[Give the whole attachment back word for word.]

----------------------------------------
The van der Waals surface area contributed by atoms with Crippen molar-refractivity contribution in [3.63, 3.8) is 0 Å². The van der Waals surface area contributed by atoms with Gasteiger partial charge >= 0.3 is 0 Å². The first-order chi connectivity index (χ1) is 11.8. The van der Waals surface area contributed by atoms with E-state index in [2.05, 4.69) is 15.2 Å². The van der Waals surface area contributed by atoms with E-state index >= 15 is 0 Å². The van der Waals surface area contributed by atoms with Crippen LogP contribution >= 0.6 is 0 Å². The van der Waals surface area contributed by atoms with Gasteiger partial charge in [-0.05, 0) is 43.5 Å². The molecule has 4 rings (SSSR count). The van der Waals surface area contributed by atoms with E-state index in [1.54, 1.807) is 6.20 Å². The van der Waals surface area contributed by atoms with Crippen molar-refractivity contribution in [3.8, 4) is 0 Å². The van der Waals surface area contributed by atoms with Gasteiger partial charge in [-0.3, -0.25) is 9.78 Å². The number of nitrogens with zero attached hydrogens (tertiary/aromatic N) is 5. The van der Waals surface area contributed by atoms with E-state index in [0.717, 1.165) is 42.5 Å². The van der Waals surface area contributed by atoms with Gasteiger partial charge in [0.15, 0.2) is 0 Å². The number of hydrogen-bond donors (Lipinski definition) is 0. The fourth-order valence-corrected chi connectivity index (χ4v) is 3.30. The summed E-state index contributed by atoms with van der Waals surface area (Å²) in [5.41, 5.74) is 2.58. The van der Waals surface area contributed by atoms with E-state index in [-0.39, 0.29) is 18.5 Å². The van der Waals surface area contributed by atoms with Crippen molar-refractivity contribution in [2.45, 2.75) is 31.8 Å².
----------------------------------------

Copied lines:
The van der Waals surface area contributed by atoms with Crippen molar-refractivity contribution in [3.63, 3.8) is 0 Å². The van der Waals surface area contributed by atoms with Gasteiger partial charge >= 0.3 is 0 Å². The first-order chi connectivity index (χ1) is 11.8. The van der Waals surface area contributed by atoms with E-state index in [2.05, 4.69) is 15.2 Å². The van der Waals surface area contributed by atoms with E-state index >= 15 is 0 Å². The van der Waals surface area contributed by atoms with Crippen LogP contribution >= 0.6 is 0 Å². The van der Waals surface area contributed by atoms with Gasteiger partial charge in [-0.05, 0) is 43.5 Å². The molecule has 4 rings (SSSR count). The van der Waals surface area contributed by atoms with E-state index in [1.54, 1.807) is 6.20 Å². The van der Waals surface area contributed by atoms with Crippen molar-refractivity contribution in [3.8, 4) is 0 Å². The van der Waals surface area contributed by atoms with Gasteiger partial charge in [-0.3, -0.25) is 9.78 Å². The number of nitrogens with zero attached hydrogens (tertiary/aromatic N) is 5. The van der Waals surface area contributed by atoms with E-state index in [0.717, 1.165) is 42.5 Å². The van der Waals surface area contributed by atoms with Gasteiger partial charge in [0.15, 0.2) is 0 Å². The number of hydrogen-bond donors (Lipinski definition) is 0. The fourth-order valence-corrected chi connectivity index (χ4v) is 3.30. The summed E-state index contributed by atoms with van der Waals surface area (Å²) in [5.41, 5.74) is 2.58. The van der Waals surface area contributed by atoms with E-state index in [-0.39, 0.29) is 18.5 Å². The van der Waals surface area contributed by atoms with Crippen molar-refractivity contribution in [2.45, 2.75) is 31.8 Å².